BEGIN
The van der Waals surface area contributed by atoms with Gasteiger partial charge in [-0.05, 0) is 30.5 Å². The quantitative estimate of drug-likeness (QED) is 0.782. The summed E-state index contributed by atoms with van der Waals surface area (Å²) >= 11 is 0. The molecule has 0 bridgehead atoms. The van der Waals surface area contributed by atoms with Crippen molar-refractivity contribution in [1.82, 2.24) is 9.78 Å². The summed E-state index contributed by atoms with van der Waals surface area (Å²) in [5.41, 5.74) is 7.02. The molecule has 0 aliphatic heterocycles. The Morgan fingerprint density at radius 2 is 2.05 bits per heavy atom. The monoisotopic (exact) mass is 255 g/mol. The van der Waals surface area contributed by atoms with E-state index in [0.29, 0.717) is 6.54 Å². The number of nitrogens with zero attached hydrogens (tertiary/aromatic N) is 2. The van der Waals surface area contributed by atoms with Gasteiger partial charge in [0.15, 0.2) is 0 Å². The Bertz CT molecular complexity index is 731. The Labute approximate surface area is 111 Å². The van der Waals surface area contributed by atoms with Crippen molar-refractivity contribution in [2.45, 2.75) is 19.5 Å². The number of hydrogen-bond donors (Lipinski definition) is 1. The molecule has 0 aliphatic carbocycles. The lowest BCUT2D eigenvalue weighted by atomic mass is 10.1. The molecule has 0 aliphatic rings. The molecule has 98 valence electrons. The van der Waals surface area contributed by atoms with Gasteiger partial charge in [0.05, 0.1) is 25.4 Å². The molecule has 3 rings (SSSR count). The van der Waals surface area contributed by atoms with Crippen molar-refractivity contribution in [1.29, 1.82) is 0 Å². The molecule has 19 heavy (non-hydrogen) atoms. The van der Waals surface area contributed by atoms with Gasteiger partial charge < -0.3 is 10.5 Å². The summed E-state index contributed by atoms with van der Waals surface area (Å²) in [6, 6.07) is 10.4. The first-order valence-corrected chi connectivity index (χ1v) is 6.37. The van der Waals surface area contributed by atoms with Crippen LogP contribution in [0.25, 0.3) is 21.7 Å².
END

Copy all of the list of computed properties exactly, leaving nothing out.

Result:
The van der Waals surface area contributed by atoms with Gasteiger partial charge in [-0.05, 0) is 30.5 Å². The quantitative estimate of drug-likeness (QED) is 0.782. The summed E-state index contributed by atoms with van der Waals surface area (Å²) >= 11 is 0. The molecule has 0 bridgehead atoms. The van der Waals surface area contributed by atoms with Crippen molar-refractivity contribution in [1.82, 2.24) is 9.78 Å². The summed E-state index contributed by atoms with van der Waals surface area (Å²) in [5.41, 5.74) is 7.02. The molecule has 0 aliphatic heterocycles. The Morgan fingerprint density at radius 2 is 2.05 bits per heavy atom. The monoisotopic (exact) mass is 255 g/mol. The van der Waals surface area contributed by atoms with E-state index in [0.29, 0.717) is 6.54 Å². The number of nitrogens with zero attached hydrogens (tertiary/aromatic N) is 2. The van der Waals surface area contributed by atoms with Gasteiger partial charge in [0.15, 0.2) is 0 Å². The Bertz CT molecular complexity index is 731. The Labute approximate surface area is 111 Å². The van der Waals surface area contributed by atoms with Crippen molar-refractivity contribution in [2.45, 2.75) is 19.5 Å². The number of hydrogen-bond donors (Lipinski definition) is 1. The molecule has 0 aliphatic carbocycles. The lowest BCUT2D eigenvalue weighted by atomic mass is 10.1. The molecule has 0 aliphatic rings. The molecule has 98 valence electrons. The van der Waals surface area contributed by atoms with Gasteiger partial charge in [0.05, 0.1) is 25.4 Å². The molecule has 3 rings (SSSR count). The van der Waals surface area contributed by atoms with Crippen molar-refractivity contribution in [1.29, 1.82) is 0 Å². The molecule has 19 heavy (non-hydrogen) atoms. The van der Waals surface area contributed by atoms with Gasteiger partial charge < -0.3 is 10.5 Å². The summed E-state index contributed by atoms with van der Waals surface area (Å²) in [6, 6.07) is 10.4. The first-order valence-corrected chi connectivity index (χ1v) is 6.37. The van der Waals surface area contributed by atoms with Crippen LogP contribution in [0.25, 0.3) is 21.7 Å².